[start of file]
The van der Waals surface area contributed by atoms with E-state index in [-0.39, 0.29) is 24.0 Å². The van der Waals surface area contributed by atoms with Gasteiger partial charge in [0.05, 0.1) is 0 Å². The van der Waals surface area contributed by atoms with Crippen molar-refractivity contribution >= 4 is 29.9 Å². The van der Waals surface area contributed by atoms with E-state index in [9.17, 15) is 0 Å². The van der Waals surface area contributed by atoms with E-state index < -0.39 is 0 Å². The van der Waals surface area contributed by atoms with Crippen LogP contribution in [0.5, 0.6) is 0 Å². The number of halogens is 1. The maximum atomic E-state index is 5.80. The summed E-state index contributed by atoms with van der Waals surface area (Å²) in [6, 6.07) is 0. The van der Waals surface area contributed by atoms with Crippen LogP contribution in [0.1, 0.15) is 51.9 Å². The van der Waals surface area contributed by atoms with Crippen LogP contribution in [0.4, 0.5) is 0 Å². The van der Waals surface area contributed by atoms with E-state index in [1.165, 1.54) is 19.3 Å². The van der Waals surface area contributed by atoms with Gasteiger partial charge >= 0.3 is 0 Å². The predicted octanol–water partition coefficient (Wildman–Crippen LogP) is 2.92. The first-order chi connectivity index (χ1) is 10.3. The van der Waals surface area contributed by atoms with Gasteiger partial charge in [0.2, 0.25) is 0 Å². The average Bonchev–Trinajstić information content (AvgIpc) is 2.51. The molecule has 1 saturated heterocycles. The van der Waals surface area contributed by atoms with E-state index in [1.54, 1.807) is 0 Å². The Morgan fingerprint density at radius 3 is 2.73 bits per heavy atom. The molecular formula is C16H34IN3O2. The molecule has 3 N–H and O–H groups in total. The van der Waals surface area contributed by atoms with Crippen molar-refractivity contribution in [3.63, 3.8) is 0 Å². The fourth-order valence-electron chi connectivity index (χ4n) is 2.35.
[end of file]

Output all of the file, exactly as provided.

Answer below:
The van der Waals surface area contributed by atoms with E-state index in [-0.39, 0.29) is 24.0 Å². The van der Waals surface area contributed by atoms with Gasteiger partial charge in [0.05, 0.1) is 0 Å². The van der Waals surface area contributed by atoms with Crippen molar-refractivity contribution >= 4 is 29.9 Å². The van der Waals surface area contributed by atoms with E-state index in [9.17, 15) is 0 Å². The van der Waals surface area contributed by atoms with E-state index < -0.39 is 0 Å². The van der Waals surface area contributed by atoms with Crippen LogP contribution in [0.5, 0.6) is 0 Å². The number of halogens is 1. The maximum atomic E-state index is 5.80. The summed E-state index contributed by atoms with van der Waals surface area (Å²) in [6, 6.07) is 0. The van der Waals surface area contributed by atoms with Crippen LogP contribution in [0.1, 0.15) is 51.9 Å². The van der Waals surface area contributed by atoms with Crippen LogP contribution in [0.4, 0.5) is 0 Å². The van der Waals surface area contributed by atoms with E-state index in [1.165, 1.54) is 19.3 Å². The van der Waals surface area contributed by atoms with Gasteiger partial charge >= 0.3 is 0 Å². The predicted octanol–water partition coefficient (Wildman–Crippen LogP) is 2.92. The first-order chi connectivity index (χ1) is 10.3. The van der Waals surface area contributed by atoms with Gasteiger partial charge in [0.2, 0.25) is 0 Å². The average Bonchev–Trinajstić information content (AvgIpc) is 2.51. The molecule has 1 saturated heterocycles. The van der Waals surface area contributed by atoms with E-state index in [1.54, 1.807) is 0 Å². The Morgan fingerprint density at radius 3 is 2.73 bits per heavy atom. The molecular formula is C16H34IN3O2. The molecule has 3 N–H and O–H groups in total. The van der Waals surface area contributed by atoms with Crippen molar-refractivity contribution in [3.63, 3.8) is 0 Å². The fourth-order valence-electron chi connectivity index (χ4n) is 2.35.